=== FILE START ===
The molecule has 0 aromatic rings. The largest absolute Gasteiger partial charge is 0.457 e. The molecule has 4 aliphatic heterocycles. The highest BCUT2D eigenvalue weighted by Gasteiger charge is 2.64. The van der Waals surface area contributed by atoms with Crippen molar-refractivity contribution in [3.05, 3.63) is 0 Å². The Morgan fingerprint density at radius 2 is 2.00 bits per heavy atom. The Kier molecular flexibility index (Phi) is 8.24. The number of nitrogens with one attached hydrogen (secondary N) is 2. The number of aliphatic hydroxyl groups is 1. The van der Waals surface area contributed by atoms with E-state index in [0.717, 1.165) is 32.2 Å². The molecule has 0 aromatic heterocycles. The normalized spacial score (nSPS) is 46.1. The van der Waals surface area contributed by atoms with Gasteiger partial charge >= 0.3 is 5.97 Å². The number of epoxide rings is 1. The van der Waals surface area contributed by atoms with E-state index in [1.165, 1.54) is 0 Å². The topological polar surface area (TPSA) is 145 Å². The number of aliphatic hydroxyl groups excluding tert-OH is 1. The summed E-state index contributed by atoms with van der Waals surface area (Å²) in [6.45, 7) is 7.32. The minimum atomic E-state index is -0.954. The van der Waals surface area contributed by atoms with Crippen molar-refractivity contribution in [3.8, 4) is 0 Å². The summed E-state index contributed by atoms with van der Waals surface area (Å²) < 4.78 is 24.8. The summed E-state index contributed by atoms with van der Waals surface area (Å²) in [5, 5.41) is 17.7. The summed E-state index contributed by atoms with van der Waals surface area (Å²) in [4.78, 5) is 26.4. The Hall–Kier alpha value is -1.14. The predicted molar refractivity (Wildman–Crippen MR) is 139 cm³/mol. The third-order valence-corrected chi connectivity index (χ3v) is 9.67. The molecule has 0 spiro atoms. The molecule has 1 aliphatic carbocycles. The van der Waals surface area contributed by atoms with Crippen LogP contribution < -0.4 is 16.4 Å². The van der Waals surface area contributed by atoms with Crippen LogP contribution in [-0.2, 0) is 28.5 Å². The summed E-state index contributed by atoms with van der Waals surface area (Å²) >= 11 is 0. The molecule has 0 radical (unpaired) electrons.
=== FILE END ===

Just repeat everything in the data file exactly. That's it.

The molecule has 0 aromatic rings. The largest absolute Gasteiger partial charge is 0.457 e. The molecule has 4 aliphatic heterocycles. The highest BCUT2D eigenvalue weighted by Gasteiger charge is 2.64. The van der Waals surface area contributed by atoms with Crippen molar-refractivity contribution in [3.05, 3.63) is 0 Å². The Morgan fingerprint density at radius 2 is 2.00 bits per heavy atom. The Kier molecular flexibility index (Phi) is 8.24. The number of nitrogens with one attached hydrogen (secondary N) is 2. The number of aliphatic hydroxyl groups is 1. The van der Waals surface area contributed by atoms with E-state index in [0.717, 1.165) is 32.2 Å². The molecule has 0 aromatic heterocycles. The normalized spacial score (nSPS) is 46.1. The van der Waals surface area contributed by atoms with Gasteiger partial charge >= 0.3 is 5.97 Å². The number of epoxide rings is 1. The van der Waals surface area contributed by atoms with E-state index in [1.165, 1.54) is 0 Å². The topological polar surface area (TPSA) is 145 Å². The number of aliphatic hydroxyl groups excluding tert-OH is 1. The summed E-state index contributed by atoms with van der Waals surface area (Å²) in [6.45, 7) is 7.32. The minimum atomic E-state index is -0.954. The van der Waals surface area contributed by atoms with Crippen molar-refractivity contribution in [3.8, 4) is 0 Å². The summed E-state index contributed by atoms with van der Waals surface area (Å²) < 4.78 is 24.8. The summed E-state index contributed by atoms with van der Waals surface area (Å²) in [5, 5.41) is 17.7. The summed E-state index contributed by atoms with van der Waals surface area (Å²) in [4.78, 5) is 26.4. The Hall–Kier alpha value is -1.14. The predicted molar refractivity (Wildman–Crippen MR) is 139 cm³/mol. The third-order valence-corrected chi connectivity index (χ3v) is 9.67. The molecule has 0 spiro atoms. The molecule has 1 aliphatic carbocycles. The van der Waals surface area contributed by atoms with Crippen LogP contribution < -0.4 is 16.4 Å². The van der Waals surface area contributed by atoms with Crippen LogP contribution in [-0.2, 0) is 28.5 Å². The summed E-state index contributed by atoms with van der Waals surface area (Å²) >= 11 is 0. The molecule has 0 radical (unpaired) electrons.